A child’s ability to ignore the constructs of external reality allows them to interpret an internal state of mind through simplified and direct forms and compositions. Artists like Chagall, Picasso, Pollock, Kandinsky, Gorky, and Rothko looked to children’s art as a pinnacle of creative development – a primal and spiritual language that could represent the world without pictorial conventions. How do we then properly situate children’s art in the contemporary art world of today? What responsibility, if any, do we hold in the upkeep and understanding of these works? And how do we judge artwork that has no monetary value in our current market? These are some of the questions we will be provoked to ask when entering Brian Belott’s exhibition, Dr. Kid President Jr.
, opening at GBE on May 4, 2017.
The exhibition will come to life in three unifying components, the first of these being approximately 300 works of children’s art selected by Belott from the Rhoda Kellogg International Children’s Art Collection. The installation at GBE will be the first time this large of a selection from the massive but little known archive has been presented to the public. Rhoda Kellogg (1898-1987) was a nursery school educator and psychologist specializing in early childhood development, whose seminal investigations culminated in an archive comprising over one million drawings by children aged two to eight. Kellogg sourced a majority of her material from the Golden Gate Kindergarten in San Francisco where she worked, often inviting neighborhood children with her chants and drumming into the school to create and play. Her creative spirit can be felt in her wildly unique manner of analysis and archiving that highlights a child’s artwork while simultaneously leaving her own distinct mark. Kelogg’s studies culminate in a Gestalt classification system; shaped as a mandala, the sequence traces the consistent evolution of basic shapes, forms and their configurations, through the visual developmental stages of children from all over the globe. This mandala attests to the central and fundamental role visual language plays in the emergence of consciousness.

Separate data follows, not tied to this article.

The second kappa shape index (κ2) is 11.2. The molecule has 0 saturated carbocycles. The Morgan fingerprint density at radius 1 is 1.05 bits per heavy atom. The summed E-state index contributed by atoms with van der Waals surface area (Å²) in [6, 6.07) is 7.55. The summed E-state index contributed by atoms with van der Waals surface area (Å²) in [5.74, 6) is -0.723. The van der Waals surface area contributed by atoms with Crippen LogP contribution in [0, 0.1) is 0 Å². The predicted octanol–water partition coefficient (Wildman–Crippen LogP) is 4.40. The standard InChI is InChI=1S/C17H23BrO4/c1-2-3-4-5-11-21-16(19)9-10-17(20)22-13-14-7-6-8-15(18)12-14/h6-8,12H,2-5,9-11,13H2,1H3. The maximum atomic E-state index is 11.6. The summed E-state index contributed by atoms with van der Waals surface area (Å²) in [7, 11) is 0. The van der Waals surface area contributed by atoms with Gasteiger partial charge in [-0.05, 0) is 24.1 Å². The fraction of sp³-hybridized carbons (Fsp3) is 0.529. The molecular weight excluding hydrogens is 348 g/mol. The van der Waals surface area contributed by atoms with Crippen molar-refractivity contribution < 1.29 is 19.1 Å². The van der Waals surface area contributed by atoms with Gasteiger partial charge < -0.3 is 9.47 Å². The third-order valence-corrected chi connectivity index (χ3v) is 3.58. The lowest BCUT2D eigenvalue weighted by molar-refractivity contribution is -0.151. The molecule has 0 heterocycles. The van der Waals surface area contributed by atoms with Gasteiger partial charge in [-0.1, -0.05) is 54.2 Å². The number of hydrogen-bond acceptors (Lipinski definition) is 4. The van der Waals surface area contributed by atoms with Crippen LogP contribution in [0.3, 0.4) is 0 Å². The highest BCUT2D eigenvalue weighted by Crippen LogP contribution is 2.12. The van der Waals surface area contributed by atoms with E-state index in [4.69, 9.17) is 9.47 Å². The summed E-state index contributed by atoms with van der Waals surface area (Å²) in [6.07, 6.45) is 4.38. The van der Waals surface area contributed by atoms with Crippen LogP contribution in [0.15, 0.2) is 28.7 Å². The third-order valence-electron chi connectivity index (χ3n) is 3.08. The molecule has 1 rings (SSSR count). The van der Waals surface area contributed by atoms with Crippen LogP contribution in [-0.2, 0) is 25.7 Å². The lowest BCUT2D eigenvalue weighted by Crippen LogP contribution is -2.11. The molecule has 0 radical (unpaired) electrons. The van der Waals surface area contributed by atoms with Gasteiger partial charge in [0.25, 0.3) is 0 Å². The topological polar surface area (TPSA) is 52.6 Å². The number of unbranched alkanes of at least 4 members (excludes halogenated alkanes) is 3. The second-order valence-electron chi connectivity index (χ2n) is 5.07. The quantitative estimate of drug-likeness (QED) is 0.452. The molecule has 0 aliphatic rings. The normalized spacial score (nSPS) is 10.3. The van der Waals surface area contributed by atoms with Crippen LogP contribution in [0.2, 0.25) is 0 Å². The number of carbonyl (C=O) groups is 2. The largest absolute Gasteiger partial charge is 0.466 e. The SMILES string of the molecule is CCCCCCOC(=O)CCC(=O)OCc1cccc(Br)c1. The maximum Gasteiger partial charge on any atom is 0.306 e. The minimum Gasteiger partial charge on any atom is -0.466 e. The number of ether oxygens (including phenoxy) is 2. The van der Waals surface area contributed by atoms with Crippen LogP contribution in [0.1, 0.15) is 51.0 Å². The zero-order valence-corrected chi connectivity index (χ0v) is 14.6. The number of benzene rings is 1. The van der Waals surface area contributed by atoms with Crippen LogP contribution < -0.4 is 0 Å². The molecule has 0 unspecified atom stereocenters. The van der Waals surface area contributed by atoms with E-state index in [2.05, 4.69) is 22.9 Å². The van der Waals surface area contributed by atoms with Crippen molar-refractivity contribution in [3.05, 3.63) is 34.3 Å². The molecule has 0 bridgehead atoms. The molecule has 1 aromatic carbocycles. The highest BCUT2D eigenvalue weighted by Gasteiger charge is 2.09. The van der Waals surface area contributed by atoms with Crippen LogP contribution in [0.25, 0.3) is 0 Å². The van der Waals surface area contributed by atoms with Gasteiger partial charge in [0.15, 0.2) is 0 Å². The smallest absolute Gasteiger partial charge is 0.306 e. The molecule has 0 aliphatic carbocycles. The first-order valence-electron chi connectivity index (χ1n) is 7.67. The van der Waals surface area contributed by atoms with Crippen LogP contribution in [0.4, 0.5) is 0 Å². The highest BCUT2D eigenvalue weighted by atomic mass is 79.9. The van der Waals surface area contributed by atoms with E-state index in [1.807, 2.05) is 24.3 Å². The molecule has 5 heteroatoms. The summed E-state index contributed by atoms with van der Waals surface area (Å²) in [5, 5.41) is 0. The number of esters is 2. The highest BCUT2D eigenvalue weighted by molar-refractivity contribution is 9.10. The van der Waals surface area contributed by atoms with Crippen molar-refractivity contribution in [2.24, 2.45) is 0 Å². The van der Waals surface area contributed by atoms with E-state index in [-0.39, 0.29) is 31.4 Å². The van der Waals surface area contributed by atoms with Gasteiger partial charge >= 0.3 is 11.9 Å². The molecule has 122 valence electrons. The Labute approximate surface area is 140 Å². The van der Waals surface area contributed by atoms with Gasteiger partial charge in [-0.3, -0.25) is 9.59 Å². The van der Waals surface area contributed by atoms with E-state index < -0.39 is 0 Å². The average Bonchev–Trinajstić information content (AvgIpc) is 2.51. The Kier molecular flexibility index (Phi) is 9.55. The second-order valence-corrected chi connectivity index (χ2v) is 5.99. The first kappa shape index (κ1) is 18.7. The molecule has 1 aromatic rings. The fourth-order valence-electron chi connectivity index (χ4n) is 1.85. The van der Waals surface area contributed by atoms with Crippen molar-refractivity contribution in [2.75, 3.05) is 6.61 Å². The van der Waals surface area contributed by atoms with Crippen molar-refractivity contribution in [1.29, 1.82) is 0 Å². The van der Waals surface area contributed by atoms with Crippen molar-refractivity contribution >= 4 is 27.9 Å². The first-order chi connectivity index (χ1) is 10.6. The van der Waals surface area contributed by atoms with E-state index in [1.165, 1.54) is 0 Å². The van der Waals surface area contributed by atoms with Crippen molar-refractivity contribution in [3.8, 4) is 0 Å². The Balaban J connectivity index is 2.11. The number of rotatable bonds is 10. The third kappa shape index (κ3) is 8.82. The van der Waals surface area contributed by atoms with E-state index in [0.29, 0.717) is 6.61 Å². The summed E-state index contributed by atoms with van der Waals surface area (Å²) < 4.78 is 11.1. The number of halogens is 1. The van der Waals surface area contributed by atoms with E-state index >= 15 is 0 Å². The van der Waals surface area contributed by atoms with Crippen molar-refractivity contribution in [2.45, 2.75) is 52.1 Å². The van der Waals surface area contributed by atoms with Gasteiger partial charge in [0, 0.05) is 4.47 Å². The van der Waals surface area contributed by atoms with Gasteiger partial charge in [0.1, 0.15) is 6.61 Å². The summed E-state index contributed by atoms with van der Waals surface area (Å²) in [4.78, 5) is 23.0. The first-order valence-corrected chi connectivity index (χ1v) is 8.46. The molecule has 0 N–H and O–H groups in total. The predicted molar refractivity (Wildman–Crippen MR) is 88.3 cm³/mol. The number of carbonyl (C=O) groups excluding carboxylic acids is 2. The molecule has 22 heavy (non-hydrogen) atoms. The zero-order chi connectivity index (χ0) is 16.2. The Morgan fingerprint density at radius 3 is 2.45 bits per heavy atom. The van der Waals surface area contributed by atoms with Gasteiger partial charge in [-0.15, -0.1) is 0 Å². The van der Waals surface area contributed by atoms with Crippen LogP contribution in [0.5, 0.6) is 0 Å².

The second aspect of the exhibition will feature fifty works on canvas by Belott that recreate drawings and paintings by children. Sourced from different books and works taken from the Kellogg archive, the paintings are part of an ongoing series, a smaller selection of which was exhibited under the same title in 2015 in Los Angeles with Darren Romanelli and in New York with 247365. Expanding upon his fervent fascination with collecting, archiving, and exhibiting art that has been labeled as amateur, Belott’s replications simultaneously document and re-contextualize their original source. Like Kellogg, Belott digests this information through the act of handling the work, collaging, copying, and organizing, so that we can come to see it in a new light. Accompanying these paintings will be Belott’s copy of Kellog’s mandala, refitted as a light-box, as well as collected recordings of children. Borrowing from Kellogg’s language, Belott has labeled these compilations “sound scribbles.”
The final element of the show will take the form of an art classroom in the center of the gallery space. Each week GBE will provide a new material for students from New York City schools to make art. Channeling the style of Kellogg, these art sessions will be open-ended, allowing the children to engage with the materials and let spontaneity and uninhibited imagination guide them. The finished works will be installed in the gallery, culminating in a final exhibition to which the participants and their families will all be invited.
This exhibition comes at a time when the appreciation of self expression in education, particularly early education, is more imperative than ever. The retelling of Kellogg’s narrative by Belott actively pursues a different idea of worth and beauty. What viewers will be offered in the end is a value system for art based on sincere collaboration, radical inventiveness, and creative originality.